Ashbery’s poetry is a battleground for literary critics: Some consider him the finest poet of the late twentieth century; some consider him an occasionally good poet whose work is often of questionable literary quality; some critics dismiss him as entirely worthless. The main reason for this is quite simple: His poems often do not make sense. Ashbery knows this; indeed, his work is deliberately impossible to paraphrase much of the time, and he willingly admits that many of his poems are meaningless, given the way in which readers and critics ordinarily try to turn poems into prose as an element of their value as art. It is possible, for example, to identify certain Ashbery poems as clearly nonsensical. What confuses the issue is the fact that many of his poems are a teasing combination of what looks like sensible prose or poetry mixed with passages of seemingly arbitrary confusion. It is not a matter, however, of Ashbery’s being unable to speak clearly; it is a deliberate element in his work, which he not only defends but also espouses as having literary and intellectual merit.
Perhaps the best way to approach the matter is through two ideas: that art in the twentieth and twenty-first centuries, particularly the plastic and aural arts, has been strongly inclined to move toward the nonrepresentational, and that Ashbery has spent a considerable amount of his time as an art critic, supporting the most experimental members of the American school of abstract expressionism in painting. Throughout his career as a commentator on contemporary painting, he has been a great admirer of Willem de Kooning, Franz Kline, and Jackson Pollock, and he has had an equal enthusiasm for the radical musical compositions of Arnold Schoenberg, John Cage, and Anton von Webern.
The history of art in general shows a close alliance between the artistic object and the world as it is generally perceived. In the mid-nineteenth century, particularly in painting and sculpture, the idea developed that the artist need not necessarily attempt to represent reality but could elaborate on it. That movement, which begins in Impressionism and moves on to cubism and ultimately to variations on the abstract, had, by the time of Ashbery’s coming of age, been fully manifested in many of the arts. The most difficult of the arts to so manipulate has been the literary art, simply because the basic materials—the word, the sentence, and the paragraph—are by their very nature rational. Color or sound may be used arbitrarily; words are another matter. The attempts to break the literary arts away from reality have been much more difficult—although not impossible, as the work of writers such as Franz Kafka and dramatist Samuel Beckett have shown.
Poetry, too, has had some success in repudiating sense. Poets such as T. S. Eliot, W. H. Auden, and Wallace Stevens, all of whom influenced Ashbery, are often very difficult to understand. The difference between them and Ashbery lies in the fact that there is some confidence in the fact that close study of these poets’ work usually allows the reader to break the code to get at what the poet is trying to say, however densely it may be expressed. With Ashbery it is not quite so simple; often he is clearly not expressing himself in a way that can be turned into sensible prose.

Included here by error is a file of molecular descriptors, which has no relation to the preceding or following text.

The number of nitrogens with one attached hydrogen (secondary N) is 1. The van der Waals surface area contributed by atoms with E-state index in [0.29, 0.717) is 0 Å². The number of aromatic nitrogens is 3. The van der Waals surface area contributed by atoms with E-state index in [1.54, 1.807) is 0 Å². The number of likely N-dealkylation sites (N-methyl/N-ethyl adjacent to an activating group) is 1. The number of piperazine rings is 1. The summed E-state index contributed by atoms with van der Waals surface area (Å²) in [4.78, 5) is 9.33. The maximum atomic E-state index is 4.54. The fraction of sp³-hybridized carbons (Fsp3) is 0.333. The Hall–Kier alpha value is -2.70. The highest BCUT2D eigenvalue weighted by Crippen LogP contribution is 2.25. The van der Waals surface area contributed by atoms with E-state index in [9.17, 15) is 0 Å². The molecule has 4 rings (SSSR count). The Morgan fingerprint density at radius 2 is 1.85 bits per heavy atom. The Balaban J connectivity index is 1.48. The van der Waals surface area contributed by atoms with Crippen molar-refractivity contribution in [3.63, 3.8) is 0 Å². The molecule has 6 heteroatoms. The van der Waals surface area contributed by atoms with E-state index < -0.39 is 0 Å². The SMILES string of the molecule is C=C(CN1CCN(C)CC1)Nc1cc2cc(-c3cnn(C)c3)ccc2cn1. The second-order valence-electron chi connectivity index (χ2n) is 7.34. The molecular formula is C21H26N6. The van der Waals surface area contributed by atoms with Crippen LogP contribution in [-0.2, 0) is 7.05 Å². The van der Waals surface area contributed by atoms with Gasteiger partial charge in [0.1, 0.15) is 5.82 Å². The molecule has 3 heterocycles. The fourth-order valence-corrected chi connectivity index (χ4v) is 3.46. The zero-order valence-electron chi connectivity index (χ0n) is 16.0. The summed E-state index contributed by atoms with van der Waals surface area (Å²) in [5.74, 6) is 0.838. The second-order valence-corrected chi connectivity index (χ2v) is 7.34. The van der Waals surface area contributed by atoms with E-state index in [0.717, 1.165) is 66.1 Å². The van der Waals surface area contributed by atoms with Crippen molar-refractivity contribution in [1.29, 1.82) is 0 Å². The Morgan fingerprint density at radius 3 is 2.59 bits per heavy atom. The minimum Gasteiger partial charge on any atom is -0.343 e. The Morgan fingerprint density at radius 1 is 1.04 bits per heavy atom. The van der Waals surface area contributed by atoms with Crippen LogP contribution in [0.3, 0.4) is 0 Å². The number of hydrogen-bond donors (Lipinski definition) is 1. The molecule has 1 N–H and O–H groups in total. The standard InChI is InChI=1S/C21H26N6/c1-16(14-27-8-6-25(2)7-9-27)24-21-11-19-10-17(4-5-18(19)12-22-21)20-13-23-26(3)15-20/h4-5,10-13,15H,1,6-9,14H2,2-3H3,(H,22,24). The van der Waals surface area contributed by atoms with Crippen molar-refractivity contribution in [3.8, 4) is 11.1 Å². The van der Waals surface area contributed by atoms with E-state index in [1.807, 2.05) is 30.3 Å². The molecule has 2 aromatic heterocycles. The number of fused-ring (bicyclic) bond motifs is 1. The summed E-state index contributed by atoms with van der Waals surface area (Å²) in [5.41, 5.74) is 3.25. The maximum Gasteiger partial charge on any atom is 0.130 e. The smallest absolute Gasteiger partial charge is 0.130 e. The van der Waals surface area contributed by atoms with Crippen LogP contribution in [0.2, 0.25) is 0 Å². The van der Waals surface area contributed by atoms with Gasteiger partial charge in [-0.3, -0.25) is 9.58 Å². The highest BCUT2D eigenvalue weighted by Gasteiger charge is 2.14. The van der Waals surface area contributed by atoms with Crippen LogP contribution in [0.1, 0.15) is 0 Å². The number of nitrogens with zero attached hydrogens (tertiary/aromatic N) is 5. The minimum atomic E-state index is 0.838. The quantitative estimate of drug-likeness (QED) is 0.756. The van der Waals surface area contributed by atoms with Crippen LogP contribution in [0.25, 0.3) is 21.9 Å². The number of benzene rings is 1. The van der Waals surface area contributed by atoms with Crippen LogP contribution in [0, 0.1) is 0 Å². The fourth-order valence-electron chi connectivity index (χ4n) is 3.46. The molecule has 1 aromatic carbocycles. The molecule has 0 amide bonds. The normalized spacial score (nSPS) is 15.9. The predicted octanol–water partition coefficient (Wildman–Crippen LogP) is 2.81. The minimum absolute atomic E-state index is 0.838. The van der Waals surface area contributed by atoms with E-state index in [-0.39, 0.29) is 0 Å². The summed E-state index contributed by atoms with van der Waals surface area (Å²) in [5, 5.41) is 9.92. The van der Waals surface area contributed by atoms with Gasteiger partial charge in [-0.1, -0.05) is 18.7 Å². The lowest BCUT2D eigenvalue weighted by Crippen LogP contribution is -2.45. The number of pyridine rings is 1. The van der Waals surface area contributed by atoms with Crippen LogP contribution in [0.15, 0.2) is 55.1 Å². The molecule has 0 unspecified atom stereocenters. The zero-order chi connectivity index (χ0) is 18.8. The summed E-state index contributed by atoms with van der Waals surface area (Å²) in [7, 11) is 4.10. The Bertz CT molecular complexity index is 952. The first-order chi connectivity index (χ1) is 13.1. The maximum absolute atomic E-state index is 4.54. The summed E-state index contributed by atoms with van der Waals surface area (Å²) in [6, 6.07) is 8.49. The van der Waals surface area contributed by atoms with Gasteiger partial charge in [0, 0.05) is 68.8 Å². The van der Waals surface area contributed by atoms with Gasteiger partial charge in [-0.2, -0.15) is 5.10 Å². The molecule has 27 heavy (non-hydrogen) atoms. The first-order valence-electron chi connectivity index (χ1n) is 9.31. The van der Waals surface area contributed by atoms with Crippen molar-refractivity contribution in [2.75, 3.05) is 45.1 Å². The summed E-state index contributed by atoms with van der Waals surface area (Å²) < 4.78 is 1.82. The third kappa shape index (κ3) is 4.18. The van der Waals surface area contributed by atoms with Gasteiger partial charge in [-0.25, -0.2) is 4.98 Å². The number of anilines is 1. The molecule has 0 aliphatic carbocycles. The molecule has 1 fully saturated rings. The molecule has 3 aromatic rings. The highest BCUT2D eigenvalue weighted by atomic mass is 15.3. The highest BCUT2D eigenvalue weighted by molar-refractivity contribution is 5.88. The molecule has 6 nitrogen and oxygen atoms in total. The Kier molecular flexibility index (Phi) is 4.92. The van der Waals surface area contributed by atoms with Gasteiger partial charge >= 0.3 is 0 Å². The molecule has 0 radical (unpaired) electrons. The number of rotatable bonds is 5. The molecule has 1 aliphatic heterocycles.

Ashbery is a poet of philosophic concern. He writes about the problems of life as human beings live it. That kind of poet is traditionally expected to express metaphysical questions, large or small, in elegant verse form and complicated imagery in which one metaphor leads reasonably to another and another; they ultimately lead to some sort of insight into the problem. The aesthetic pleasure lies in the poet’s use of language, metaphor, and structure, all eventually making sense, if often on a very specific plane of intelligence. Deciphering the secret, forcing the images to connect, leads to the secret in the center, and that has been the tradition of the poetry of ideas through the centuries (if somewhat more intensely formidable in the hands of twentieth century poets).
In Ashbery’s case, however, the contemplation of the mysteries of life is complicated by the pose of diffidence, the not uncommon late twentieth century idea that one cannot know the truth. It is made even more difficult by Ashbery’s constant determination to write poems about the diverse and devious experience of trying to discover truth in the making of a poem. Many of his best poems begin with the same kinds of questions about life which other poets address, but they quickly become studies of how difficult it is even to keep the subject straight. They usually conclude without the question being answered, and often with the clear suggestion that no answer is possible, at least through the medium of poetry.